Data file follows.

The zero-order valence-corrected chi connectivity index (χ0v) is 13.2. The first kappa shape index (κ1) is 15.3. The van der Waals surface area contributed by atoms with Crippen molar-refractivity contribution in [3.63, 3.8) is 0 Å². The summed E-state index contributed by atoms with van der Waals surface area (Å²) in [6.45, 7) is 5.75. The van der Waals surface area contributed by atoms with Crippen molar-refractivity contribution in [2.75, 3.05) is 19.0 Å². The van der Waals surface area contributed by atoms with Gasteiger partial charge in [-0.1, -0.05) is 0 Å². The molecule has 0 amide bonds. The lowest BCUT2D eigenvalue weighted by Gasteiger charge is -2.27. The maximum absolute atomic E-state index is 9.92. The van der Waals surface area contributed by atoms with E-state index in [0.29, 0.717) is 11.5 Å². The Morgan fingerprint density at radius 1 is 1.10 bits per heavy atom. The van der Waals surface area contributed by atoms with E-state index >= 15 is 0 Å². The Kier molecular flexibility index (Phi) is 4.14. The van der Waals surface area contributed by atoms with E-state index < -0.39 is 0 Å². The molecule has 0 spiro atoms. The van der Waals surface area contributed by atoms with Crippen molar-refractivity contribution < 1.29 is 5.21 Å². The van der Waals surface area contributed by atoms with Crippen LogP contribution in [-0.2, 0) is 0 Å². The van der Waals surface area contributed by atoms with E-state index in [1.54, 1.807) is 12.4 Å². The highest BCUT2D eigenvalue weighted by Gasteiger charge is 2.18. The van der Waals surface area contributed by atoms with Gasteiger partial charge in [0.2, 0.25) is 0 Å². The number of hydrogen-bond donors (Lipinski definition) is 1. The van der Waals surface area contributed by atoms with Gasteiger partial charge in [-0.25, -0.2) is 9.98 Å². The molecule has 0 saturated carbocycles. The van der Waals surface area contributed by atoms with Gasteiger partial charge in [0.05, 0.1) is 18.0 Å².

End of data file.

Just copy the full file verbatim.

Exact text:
The zero-order valence-corrected chi connectivity index (χ0v) is 13.2. The first kappa shape index (κ1) is 15.3. The van der Waals surface area contributed by atoms with Crippen molar-refractivity contribution in [3.63, 3.8) is 0 Å². The summed E-state index contributed by atoms with van der Waals surface area (Å²) in [6.45, 7) is 5.75. The van der Waals surface area contributed by atoms with Crippen molar-refractivity contribution in [2.75, 3.05) is 19.0 Å². The van der Waals surface area contributed by atoms with Gasteiger partial charge in [-0.1, -0.05) is 0 Å². The molecule has 0 amide bonds. The lowest BCUT2D eigenvalue weighted by Gasteiger charge is -2.27. The maximum absolute atomic E-state index is 9.92. The van der Waals surface area contributed by atoms with E-state index in [0.29, 0.717) is 11.5 Å². The Morgan fingerprint density at radius 1 is 1.10 bits per heavy atom. The van der Waals surface area contributed by atoms with E-state index >= 15 is 0 Å². The Kier molecular flexibility index (Phi) is 4.14. The van der Waals surface area contributed by atoms with E-state index < -0.39 is 0 Å². The molecule has 0 spiro atoms. The van der Waals surface area contributed by atoms with Crippen molar-refractivity contribution < 1.29 is 5.21 Å². The van der Waals surface area contributed by atoms with Crippen LogP contribution in [-0.2, 0) is 0 Å². The van der Waals surface area contributed by atoms with E-state index in [1.54, 1.807) is 12.4 Å². The highest BCUT2D eigenvalue weighted by Gasteiger charge is 2.18. The van der Waals surface area contributed by atoms with Gasteiger partial charge in [0.2, 0.25) is 0 Å². The number of hydrogen-bond donors (Lipinski definition) is 1. The van der Waals surface area contributed by atoms with Gasteiger partial charge in [-0.25, -0.2) is 9.98 Å². The molecule has 0 saturated carbocycles. The van der Waals surface area contributed by atoms with Gasteiger partial charge in [0.05, 0.1) is 18.0 Å².